For this project, sculptor Virgil Cantini offered "The Golden Point," a piece that would be incorporated into the Point State Park Fountain and extend to the height of the main water jet. Cantini made a gold model to be produced in Cor-ten steel or bronze and an even more elegant aluminum version. Composed of triangular sail-like pieces with pipes running up through the center, the sculpture would retain the existing fountain and also carry water through the pipes and allow it to tumble out at different heights. The piece offers the advantage of a dramatic structure throughout four seasons, unlike the fountain, which diminishes considerably on windy days and disappears in winter and during frequent breakdowns.

Back in 1972, artist Van-De R. Campbell came to town from California with the idea for a national artists' corporation to be supported by a Statue of Life - a sculpture to rival the Statue of Liberty. The Statue of Life, according to the organization's magazine, Stuff, "visually and psychologically aided in the preservation of all living things." To underscore the purpose, the Statue of Life would house an International Egg Museum. Campbell had selected the egg as "the universal symbol of life."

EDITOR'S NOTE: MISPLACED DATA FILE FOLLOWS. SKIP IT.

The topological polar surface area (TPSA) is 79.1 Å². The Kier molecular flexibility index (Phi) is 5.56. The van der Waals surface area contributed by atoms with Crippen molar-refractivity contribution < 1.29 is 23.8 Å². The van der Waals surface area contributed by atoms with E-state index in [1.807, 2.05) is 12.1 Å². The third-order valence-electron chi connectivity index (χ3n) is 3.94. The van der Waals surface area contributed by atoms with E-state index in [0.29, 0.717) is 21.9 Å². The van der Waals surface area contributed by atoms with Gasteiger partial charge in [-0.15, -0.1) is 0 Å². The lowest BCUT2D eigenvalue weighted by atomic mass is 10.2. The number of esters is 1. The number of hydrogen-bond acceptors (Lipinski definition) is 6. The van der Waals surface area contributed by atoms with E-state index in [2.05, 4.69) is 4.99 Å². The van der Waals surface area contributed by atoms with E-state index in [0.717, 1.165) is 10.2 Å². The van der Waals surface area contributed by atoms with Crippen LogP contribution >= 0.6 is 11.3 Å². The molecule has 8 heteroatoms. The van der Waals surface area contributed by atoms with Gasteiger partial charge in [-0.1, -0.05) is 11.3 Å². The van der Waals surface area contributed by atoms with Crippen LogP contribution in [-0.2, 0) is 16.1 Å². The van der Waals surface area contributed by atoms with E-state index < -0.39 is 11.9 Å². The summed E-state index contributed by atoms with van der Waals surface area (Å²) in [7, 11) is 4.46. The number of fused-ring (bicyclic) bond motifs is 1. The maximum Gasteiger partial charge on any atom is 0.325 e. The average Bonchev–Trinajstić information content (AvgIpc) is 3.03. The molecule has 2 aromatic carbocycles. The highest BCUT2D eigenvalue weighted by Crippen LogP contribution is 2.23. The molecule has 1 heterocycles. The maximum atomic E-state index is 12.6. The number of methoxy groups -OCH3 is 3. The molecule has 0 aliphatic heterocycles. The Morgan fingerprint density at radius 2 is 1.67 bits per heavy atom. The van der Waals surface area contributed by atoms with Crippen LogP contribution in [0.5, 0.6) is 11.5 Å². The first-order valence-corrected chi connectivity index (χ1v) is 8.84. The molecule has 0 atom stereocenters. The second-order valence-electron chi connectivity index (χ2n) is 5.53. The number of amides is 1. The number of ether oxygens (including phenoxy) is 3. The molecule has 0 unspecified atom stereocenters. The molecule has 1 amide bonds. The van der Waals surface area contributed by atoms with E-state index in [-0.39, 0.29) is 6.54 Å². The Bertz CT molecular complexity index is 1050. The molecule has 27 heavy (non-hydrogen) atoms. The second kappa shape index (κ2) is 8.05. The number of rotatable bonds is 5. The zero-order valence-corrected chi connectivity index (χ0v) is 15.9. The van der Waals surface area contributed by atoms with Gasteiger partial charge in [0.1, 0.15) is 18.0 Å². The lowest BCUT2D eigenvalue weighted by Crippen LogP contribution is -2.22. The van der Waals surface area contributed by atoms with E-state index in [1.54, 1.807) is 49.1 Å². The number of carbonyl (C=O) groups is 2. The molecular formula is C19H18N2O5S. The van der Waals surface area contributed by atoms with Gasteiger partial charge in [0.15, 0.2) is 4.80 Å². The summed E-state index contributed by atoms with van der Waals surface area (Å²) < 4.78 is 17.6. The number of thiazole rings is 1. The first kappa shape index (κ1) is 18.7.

Reached in Florida, where he now resides, Campbell recalls that the statue was born in Berkeley in the heat of Vietnam, Cambodia and Kent State protests. Well in advance of today's environmentalists, Campbell foresaw the statue as a tribute to all living things - except people. It encapsulated all of the things that humanity was given to care for, says the artist. The Statue of Life was to be a reminder.

By a manipulation of numbers, based on nine, Campbell figured the Statue of Life would stand 1,521 feet high. To put that in perspective, that's about 1,300 feet taller than the fountain at the Point. The 351-foot base of the statue formed a figure 8, an infinity symbol. Elevators in the base would carry visitors to a four-floor Egg Museum. A 1,053-foot river of glass (a nonbreakable plastic shaft) would travel from the museum to the top, where a 27-foot egg would rest.

While the Pittsburgh Point clearly matched Campbell's ideal location for the Statue of Life - "a valley with high mountains surrounding" to provide "the worm's and bird's eye view" - it never was intended for the city, he says. At one point, he recalls, the city did discuss a 100-foot version of the Statue of Life, but Campbell was too involved in setting up the artists' corporation to follow through. He now regrets not putting his energy into having the statue built. Had it been built in Pittsburgh, its size alone - even at 100 feet - would make it a substantial symbol.